The Americans dealt with the aftermath of Iran’s revolution by simplifying their understanding of the Muslim world in a “Shias bad, Sunnis good” approach. Washington assumed that Islamist groups such as the Muslim Brotherhood and its affiliates were valuable allies against global communism. Arab countries helped the US mobilise Islamist ideology against the communists, culminating in the anti-Soviet jihad in Afghanistan.

Ironically, the spread of puritanical madrasas in the Muslim world was partly a function of the fear generated around the Muslim world by Ayatollah Khomeini’s Iranian revolution. As Shia clerics created a theocracy in ancient Persia, Sunni clerics started nurturing ambitions of similar authority and power in other countries.

Support for conservative Islamic groups, such as the Wahhabis, inadvertently led to Islamist radicalism. But none of the regimes in Muslim countries became radical as a result and the ones that did — for example, the Taliban in Afghanistan, the Mohamed Morsi regime in Egypt — were forced out of power by one set of circumstances or another. That is very different from Iran, where radicalism is entrenched in the very nature of a revolutionary regime.

The US opening to Iran, coupled with the Obama administration’s neglect of the Middle East, has created a genuine fear that America might end up embracing Iran in a mistake similar to the one it made after 1979 by funding jihadis in Afghanistan. Encouragement of Iran and invoking of Shia-Sunni sectarian rivalry could undermine the ideological battle against Islamist radicalism that some Arab countries, notably the United Arab Emirates, have launched against Sunni radical groups in the aftermath of the rise of the Islamic State.

The writer, director for South and Central Asia at the Hudson Institute in Washington DC, was Pakistan’s Ambassador to the United States from 2008-11

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    Naim Naqvi
    Sep 21, 2015 at 10:59 am
    The author is factually wrong and prejudiced when he says,”Ironically, the spread of puritanical madrasas in the Muslim world was partly a function of the fear generated around the Muslim world by Ayatollah Khomeini’s Iranian revolution.” The Indian Deoband Seminary was founded before Iranian Revolution. The so-called Islamic world was a silent observer when all the holy places that Shias and many Sunnis even in Arab lands revered were desecrated and destro by Al Sauds in 1920’s. A new kind of Islam was introduced into Muslim world with the push of petrol money. Most of the religious seminaries were taken over by Wahabbis as traditional Sunni Schools like Hanafis and Tawuf were economically weak; these leaders of Sunni world were silent and acquiesced to Wahabi pressure. Iran had never attacked any country ever and the first slogan and message of Ayatullah Khomeni after landing in Tehran was – Ittihad bainul muslemeen, Unity of Muslim Ummah. The royals of desert and dictators of herds got chill in their spine as their turfs were slipping out of their hands. They prepared Saddam to attack Iran and for eight years the blood of Muslim Ummah was shed. Shia clerics, even today, are the most educated, open minded and well read. The author is misinforming as he said,”As Shia clerics created a theocracy in ancient Persia, Sunni clerics started nurturing ambitions of similar authority and power in other countries.” Shia seminaries are well equipped with intellectuals and resources, There is no such discease as THEOCRACY there. Author is color blind and ignorant in his observation – “That is very different from Iran, where radicalism is entrenched in the very nature of a revolutionary regime.” Iran is the only democratic country in Islamic Arab World.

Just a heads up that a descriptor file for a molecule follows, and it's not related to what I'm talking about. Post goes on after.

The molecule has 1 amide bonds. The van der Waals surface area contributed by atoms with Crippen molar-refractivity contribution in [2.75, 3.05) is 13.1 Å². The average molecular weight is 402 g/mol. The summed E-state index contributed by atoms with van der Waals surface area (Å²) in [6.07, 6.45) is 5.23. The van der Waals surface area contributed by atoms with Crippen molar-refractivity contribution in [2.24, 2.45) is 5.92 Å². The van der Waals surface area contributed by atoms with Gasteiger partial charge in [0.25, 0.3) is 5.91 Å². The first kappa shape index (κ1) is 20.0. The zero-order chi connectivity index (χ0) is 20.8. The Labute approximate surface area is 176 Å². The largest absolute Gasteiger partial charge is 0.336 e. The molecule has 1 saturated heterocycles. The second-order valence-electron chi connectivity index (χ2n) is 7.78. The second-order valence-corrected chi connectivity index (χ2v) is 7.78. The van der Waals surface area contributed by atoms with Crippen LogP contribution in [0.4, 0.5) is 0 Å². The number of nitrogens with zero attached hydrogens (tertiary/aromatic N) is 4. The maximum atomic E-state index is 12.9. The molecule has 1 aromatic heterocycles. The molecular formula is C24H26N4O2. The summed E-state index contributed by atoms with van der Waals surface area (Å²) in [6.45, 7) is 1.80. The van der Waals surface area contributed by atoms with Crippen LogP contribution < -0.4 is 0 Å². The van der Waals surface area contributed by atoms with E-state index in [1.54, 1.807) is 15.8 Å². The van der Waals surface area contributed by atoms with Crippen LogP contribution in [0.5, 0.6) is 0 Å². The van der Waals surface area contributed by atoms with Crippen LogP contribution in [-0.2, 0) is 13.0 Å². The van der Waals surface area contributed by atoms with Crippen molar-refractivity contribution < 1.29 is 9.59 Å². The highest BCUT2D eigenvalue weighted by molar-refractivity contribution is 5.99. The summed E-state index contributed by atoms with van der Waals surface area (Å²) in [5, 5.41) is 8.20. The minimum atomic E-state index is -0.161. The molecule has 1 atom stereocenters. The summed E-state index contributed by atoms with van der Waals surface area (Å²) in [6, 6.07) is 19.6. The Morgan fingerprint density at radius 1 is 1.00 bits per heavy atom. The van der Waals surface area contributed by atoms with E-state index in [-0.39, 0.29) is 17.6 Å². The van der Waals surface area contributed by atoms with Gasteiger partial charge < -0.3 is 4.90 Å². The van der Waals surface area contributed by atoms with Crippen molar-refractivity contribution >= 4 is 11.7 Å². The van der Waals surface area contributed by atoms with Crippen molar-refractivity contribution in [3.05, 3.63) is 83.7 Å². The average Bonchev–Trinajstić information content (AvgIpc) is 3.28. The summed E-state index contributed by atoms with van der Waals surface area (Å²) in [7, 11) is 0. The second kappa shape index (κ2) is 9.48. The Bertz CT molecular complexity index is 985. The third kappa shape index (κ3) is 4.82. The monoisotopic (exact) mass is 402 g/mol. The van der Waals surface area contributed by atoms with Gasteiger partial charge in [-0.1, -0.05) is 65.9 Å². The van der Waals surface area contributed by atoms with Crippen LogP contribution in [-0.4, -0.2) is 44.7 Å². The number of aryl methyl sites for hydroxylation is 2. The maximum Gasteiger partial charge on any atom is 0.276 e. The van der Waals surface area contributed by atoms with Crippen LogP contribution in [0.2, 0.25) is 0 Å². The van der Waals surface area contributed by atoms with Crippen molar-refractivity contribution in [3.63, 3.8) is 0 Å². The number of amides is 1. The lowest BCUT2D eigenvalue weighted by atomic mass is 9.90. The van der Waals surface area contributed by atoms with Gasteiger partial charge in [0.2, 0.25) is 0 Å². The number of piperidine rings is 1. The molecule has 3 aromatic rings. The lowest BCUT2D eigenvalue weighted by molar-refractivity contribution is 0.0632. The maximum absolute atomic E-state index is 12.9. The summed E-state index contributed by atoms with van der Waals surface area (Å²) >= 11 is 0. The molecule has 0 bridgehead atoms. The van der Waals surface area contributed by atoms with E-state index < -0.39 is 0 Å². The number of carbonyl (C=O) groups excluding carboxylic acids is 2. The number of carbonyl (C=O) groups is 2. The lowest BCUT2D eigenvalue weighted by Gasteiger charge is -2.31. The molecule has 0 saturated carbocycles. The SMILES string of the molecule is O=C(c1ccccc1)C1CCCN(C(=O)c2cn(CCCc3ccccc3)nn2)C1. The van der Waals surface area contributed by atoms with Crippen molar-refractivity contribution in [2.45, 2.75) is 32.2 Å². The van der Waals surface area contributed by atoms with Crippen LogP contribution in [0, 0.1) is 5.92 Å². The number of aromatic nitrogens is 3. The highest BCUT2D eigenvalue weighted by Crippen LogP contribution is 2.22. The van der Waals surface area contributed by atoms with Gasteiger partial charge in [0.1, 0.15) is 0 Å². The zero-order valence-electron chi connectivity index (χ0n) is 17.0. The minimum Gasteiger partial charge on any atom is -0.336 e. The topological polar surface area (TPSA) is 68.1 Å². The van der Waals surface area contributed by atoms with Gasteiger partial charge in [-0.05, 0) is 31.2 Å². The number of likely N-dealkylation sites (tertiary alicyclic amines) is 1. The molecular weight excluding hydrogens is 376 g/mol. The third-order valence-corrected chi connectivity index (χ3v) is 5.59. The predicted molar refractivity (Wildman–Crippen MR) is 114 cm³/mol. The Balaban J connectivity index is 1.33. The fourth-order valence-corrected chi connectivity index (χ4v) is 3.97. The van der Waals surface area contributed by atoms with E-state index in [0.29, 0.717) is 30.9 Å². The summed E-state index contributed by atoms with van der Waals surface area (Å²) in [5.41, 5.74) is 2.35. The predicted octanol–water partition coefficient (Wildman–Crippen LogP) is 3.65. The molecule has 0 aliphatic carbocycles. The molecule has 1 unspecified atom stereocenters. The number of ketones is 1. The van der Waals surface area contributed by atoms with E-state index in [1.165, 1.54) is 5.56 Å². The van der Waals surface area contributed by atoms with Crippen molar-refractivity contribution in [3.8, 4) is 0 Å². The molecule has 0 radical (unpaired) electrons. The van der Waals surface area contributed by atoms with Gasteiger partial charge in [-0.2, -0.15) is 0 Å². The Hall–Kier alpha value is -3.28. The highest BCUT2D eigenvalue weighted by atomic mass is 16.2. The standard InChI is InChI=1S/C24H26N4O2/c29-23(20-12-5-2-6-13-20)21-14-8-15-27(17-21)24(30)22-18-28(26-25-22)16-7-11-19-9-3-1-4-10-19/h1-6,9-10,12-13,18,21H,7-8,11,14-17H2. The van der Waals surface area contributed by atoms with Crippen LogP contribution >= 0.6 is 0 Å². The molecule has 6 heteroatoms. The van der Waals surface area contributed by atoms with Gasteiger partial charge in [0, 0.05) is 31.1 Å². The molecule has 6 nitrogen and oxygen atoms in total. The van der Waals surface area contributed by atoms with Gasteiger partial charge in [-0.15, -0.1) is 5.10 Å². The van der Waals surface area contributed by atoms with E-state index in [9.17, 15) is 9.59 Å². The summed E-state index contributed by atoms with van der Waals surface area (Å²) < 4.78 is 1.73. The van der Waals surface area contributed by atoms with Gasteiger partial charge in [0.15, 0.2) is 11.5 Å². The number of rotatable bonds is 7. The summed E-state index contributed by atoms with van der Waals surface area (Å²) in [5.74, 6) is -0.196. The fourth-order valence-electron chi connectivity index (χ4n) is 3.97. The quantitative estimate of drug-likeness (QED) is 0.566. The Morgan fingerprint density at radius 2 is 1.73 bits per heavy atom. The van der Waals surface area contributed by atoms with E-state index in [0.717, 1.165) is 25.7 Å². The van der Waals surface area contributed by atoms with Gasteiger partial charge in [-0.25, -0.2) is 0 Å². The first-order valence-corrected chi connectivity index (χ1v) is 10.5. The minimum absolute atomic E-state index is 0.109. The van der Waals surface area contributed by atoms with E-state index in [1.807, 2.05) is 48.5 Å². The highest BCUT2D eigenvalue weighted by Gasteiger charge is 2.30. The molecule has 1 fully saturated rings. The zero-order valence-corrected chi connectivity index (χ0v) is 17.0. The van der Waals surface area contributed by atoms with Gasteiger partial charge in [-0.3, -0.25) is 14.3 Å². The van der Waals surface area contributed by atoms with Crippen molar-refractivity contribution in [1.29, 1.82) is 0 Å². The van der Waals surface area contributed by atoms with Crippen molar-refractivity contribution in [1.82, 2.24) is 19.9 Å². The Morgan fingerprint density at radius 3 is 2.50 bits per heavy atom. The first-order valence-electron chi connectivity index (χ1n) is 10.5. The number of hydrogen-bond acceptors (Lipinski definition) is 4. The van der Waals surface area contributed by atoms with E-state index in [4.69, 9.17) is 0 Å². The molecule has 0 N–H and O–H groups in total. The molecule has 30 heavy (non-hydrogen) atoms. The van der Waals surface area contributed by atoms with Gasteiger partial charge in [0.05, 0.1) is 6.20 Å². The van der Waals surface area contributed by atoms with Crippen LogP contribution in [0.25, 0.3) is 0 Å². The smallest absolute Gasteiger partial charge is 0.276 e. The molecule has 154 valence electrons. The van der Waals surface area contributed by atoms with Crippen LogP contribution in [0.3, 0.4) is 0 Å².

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    1. Anil Gupta
      Sep 21, 2015 at 10:56 pm